God Does Not Want to Improve You…

God desires for each of us to be born again in him and to live a new life as a person in relationship with him rather than seeking to be transformed by our outward and religious efforts. God doesn’t want to simply improve the old you. He wants to make an entirely new you. You are a new creation in Christ.

– Driscoll, Mark; Who Do You Think You Are? Finding Your True Identity in ChristThomas Nelson Publishers, Nashville, copyright 2013; Page 148

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Jesus Is Not Just a Theological Concept…

Jesus is not just a theological concept. He is a risen, living person who reigns now and forever more. Your new Lord loves, forgiveness, serves, guests, here’s, powers, and indwells you. Your new Lord will never fail, leave, or forsake you. Your new Lord defeated Satan, your old Lord, so that you no longer have to believe his lies, succumb to his temptations, or serve his mission. Among the wondrous benefits of having Jesus as a new Lord is that other previous and false Lords used by Satan, such as an abusive boyfriend, parent, or spouse, are dethroned. You have a new Lord in Christ.

– Driscoll, Mark; Who Do You Think You Are? Finding Your True Identity in ChristThomas Nelson Publishers, Nashville, copyright 2013; Page 145-146

Do You Have This Craving?

First Peter 2:2 encourages born again people to, “as newborn babes, desire the pew or milk of the word, that you  may grow thereby.” An indicator that we’ve experienced new birth is that we begin craving the nourishment of Scripture as newborn babies crave milk. Learning the Bible isn’t something you do as a duty, but rather something you, as a new person with a new mind, do as a delight. You have a new birth in Christ.

– Driscoll, Mark; Who Do You Think You Are? Finding Your True Identity in ChristThomas Nelson Publishers, Nashville, copyright 2013; Page 145

You Do Not Have to Be Perfect…

Justification is something that happens externally from us. It is accomplished by the sinless life, substitutionary death, and bodily resurrection of Jesus Christ in our place, for our sins, as our savior. It is a legal transaction in the sight of God for those whose faith is in Christ. Practically, this means your righteous in Christ. God can’t love you anymore, and he will never love you any less. You do not have to be perfect, because Jesus is. You don’t have to pay God back, because Jesus ask. You don’t need to suffer for your sense, because Jesus did. You are free to stop working for your righteousness and start working from Jesus’s righteousness.

– Driscoll, Mark; Who Do You Think You Are? Finding Your True Identity in ChristThomas Nelson Publishers, Nashville, copyright 2013; Page 143-144

II Corinthians 5:21 Describes the Work of God

Second Corinthians 5:21 describes this work of God: “for he made him who knew no sin to be sin for us, that we might become the righteousness of God in him.”  Martin Luther rightly  called this the great exchange. On the cross Jesus took our sinful on righteousness and gave us his sinless righteousness. In this, we have imputed righteousness and imparted righteousness. In the former, we are declared holy in the side of God. In the latter, we are empowered to live holy lives by the Spirit of God after being born again to live a new life in Christ. It is this truth that allows someone … to be free from the horror of [their] past from Christ, and to look with hope to her future with Christ.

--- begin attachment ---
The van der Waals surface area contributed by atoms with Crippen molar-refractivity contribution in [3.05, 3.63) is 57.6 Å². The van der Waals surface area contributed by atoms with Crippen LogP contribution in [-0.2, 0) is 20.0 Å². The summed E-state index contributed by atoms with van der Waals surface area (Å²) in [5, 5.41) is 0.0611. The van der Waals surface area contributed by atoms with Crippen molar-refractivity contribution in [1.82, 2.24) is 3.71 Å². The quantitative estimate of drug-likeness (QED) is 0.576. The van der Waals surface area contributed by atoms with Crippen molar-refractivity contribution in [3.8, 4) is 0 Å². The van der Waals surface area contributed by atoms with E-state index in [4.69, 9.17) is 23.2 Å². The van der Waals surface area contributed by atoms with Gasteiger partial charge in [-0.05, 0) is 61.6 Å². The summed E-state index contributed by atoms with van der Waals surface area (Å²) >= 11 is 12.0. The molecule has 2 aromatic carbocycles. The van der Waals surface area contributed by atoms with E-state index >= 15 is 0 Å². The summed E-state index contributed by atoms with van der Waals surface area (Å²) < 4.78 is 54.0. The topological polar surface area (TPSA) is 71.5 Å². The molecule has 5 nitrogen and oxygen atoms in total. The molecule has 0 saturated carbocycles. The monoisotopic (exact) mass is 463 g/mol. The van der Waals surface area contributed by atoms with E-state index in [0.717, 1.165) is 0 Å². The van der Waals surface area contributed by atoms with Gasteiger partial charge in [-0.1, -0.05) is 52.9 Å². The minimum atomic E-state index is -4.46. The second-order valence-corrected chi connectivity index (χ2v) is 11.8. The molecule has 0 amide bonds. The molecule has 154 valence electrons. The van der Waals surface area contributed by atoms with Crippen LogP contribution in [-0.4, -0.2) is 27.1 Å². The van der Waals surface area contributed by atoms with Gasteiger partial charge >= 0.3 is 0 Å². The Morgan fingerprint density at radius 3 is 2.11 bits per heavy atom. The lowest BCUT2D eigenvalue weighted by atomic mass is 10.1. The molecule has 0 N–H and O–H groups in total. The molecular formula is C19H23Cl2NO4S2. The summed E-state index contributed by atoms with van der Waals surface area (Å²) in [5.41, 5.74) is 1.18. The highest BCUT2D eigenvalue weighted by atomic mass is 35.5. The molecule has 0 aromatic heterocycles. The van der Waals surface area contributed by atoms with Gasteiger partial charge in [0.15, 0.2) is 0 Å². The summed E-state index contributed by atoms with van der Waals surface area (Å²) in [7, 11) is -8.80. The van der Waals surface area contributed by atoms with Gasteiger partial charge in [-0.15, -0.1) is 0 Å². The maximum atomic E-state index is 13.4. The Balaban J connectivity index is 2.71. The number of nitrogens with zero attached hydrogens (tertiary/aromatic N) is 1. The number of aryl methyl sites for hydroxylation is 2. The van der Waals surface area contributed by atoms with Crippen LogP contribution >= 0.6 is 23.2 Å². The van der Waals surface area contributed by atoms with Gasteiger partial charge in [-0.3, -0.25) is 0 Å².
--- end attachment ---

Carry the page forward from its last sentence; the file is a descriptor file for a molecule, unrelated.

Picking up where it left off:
– Driscoll, Mark; Who Do You Think You Are? Finding Your True Identity in ChristThomas Nelson Publishers, Nashville, copyright 2013; Page 143

How Do We Put Off Our Old Self and Put On the New?

The question becomes, how do we put off our old self and put on our new self? The answer is found in the effects of Christ’s work on the cross for us: justification, regeneration, and glorification. Justification makes us externally new. Regeneration makes us internally new. Glorification  makes us eternally new in Christ.

– Driscoll, Mark; Who Do You Think You Are? Finding Your True Identity in ChristThomas Nelson Publishers, Nashville, copyright 2013; Page 142

For God’s Glory to be Revealed in the Church…

For God’s glory to be revealed in the church, as Paul prayed, we must be satisfied in him individually and collectively, though we also along for the day we see Jesus face to face (Exodus 33:18; I Corinthians 13:2).  This means enjoying him as our greatest treasure, knowing beyond knowing that he loves us, being captivated by and grasping his love, living in a maturing relationship with him, repenting as a person, growing to glorify him more and more by grace with joy, sharing his fame with others, humbly serving those in need as he has served us, singing of his love, and praying for his church. The life lived to reveal the glory of our Father God results in our joy and other’s good as we become more like Jesus by the Spirit’s power.

– Driscoll, Mark; Who Do You Think You Are? Finding Your True Identity in ChristThomas Nelson Publishers, Nashville, copyright 2013; Page 120